KUALA LUMPUR: Dengue patients, who have difficulties in consuming the bitter papaya leaf extract to accelerate their recovery, can look forward to a more palatable substitute.
Health director-general Datuk Dr Noor Hisham Abdullah said the ministry was working on a project to process the extract into tablets for easy consumption.
He said the project was initiated following a Institute for Medical Research (IMR) clinical study, which found that the extract could help increase the blood-platelet count of dengue patients.
â€œWe are working on it,â€ Dr Noor Hisham told the New Straits Times yesterday.
His deputy, Datuk Dr Jeyaindran Sinnadurai, said the project was still in the preliminary stage, as processing the extract into tablets involved intricate procedures.
â€œWe need to ensure that the nutrients are maintained during the process,â€ he said.
Meanwhile, Malaysian Medical Association (MMA) president Dr H.
Krishna Kumar cautioned that medical experts needed to analyse the exact dosage of the extract before it could be prescribed to dengue patients.
â€œWe also need to know what is the best way to consume the extract and whether there are any side effects to patients.â€ He said health authorities should not jump to conclusions with just a single study.
â€œA comprehensive and large randomised multi-centred trial should be done to analyse the robust data before experts can quantify the benefits and risks of the Carica papaya leaf extract.â€ Dr Hisham had, on Wednesday, confirmed IMRâ€™s findings that the extract had shown to increase blood-platelet count and assist in the recovery of dengue patients with fewer complications.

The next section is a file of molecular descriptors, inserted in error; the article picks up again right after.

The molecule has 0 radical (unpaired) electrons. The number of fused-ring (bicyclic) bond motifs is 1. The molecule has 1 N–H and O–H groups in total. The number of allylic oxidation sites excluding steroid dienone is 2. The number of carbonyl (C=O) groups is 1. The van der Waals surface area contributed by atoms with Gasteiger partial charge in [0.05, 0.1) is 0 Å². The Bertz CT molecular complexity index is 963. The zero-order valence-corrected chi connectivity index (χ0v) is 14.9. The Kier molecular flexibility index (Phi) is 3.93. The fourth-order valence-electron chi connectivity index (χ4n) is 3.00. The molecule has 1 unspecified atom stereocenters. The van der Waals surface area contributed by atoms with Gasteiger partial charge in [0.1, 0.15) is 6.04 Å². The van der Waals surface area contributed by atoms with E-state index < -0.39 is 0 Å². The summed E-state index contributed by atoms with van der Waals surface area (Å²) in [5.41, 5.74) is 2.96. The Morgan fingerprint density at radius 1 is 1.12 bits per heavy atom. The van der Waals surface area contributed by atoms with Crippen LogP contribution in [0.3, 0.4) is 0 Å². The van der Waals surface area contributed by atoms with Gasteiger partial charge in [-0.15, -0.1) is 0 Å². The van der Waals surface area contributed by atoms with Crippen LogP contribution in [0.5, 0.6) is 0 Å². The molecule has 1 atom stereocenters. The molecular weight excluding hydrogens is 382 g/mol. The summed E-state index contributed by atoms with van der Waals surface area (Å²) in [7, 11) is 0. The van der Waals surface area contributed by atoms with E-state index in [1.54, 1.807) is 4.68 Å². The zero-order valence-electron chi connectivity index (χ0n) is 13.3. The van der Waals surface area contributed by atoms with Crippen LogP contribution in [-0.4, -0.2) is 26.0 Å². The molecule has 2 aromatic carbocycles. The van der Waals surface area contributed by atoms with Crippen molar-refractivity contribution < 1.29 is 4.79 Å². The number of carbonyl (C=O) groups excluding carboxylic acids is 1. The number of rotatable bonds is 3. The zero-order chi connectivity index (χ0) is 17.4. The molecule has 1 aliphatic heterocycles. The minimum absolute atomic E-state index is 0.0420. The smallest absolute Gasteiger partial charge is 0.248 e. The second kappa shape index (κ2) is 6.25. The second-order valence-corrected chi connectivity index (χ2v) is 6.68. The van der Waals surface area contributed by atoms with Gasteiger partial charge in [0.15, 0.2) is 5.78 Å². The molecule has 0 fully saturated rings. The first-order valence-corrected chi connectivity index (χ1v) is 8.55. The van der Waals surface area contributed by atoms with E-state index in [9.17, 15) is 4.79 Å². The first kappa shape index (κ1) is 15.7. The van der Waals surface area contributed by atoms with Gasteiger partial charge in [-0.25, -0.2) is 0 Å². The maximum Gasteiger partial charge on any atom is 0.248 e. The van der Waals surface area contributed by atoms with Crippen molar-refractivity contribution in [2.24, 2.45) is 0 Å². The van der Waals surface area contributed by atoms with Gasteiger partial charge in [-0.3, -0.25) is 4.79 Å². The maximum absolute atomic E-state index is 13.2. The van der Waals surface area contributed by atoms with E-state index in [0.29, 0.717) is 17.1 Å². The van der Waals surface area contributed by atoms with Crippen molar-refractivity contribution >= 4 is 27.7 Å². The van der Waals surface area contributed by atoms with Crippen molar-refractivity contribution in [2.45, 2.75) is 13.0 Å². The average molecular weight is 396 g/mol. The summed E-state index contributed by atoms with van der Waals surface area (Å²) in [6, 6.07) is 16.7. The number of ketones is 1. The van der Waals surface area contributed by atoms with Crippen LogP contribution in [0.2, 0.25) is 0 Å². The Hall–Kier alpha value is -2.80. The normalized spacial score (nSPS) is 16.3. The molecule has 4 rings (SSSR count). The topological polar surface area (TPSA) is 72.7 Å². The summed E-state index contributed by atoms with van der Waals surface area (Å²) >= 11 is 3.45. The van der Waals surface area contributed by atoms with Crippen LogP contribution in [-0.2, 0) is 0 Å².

However, he said, the damage from a dengue infection could be more than a platelet count issue, such as blood plasma leakage or dengue shock syndrome, in which dangerously low blood pressure could occur.
The IMR study, led by Dr Soobitha Subenthiran and a team from the Bioassay Unit under the IMRâ€™s Herbal Medicine Research Centre, revealed that consumption of Carica papaya leaf extract during the course of dengue infection had the potential to induce the rapid production of platelets.
The researchers had conducted clinical trials on 228 dengue fever and dengue haemorrhagic fever patients, in which half were given the extract for three consecutive days while the remaining received standard dengue treatment.
The two groups were constantly monitored and their blood platelet count checked every eight hours for 48 hours.
It was found the group that was administered the extract showed a significant increase in their platelet count.
IMR, in a circular to state health directors on Sept 19, stated that it would soon share its findings and distribute pamphlets detailing the correct preparation and use of the extract for dengue patients to government hospitals and clinics.-NST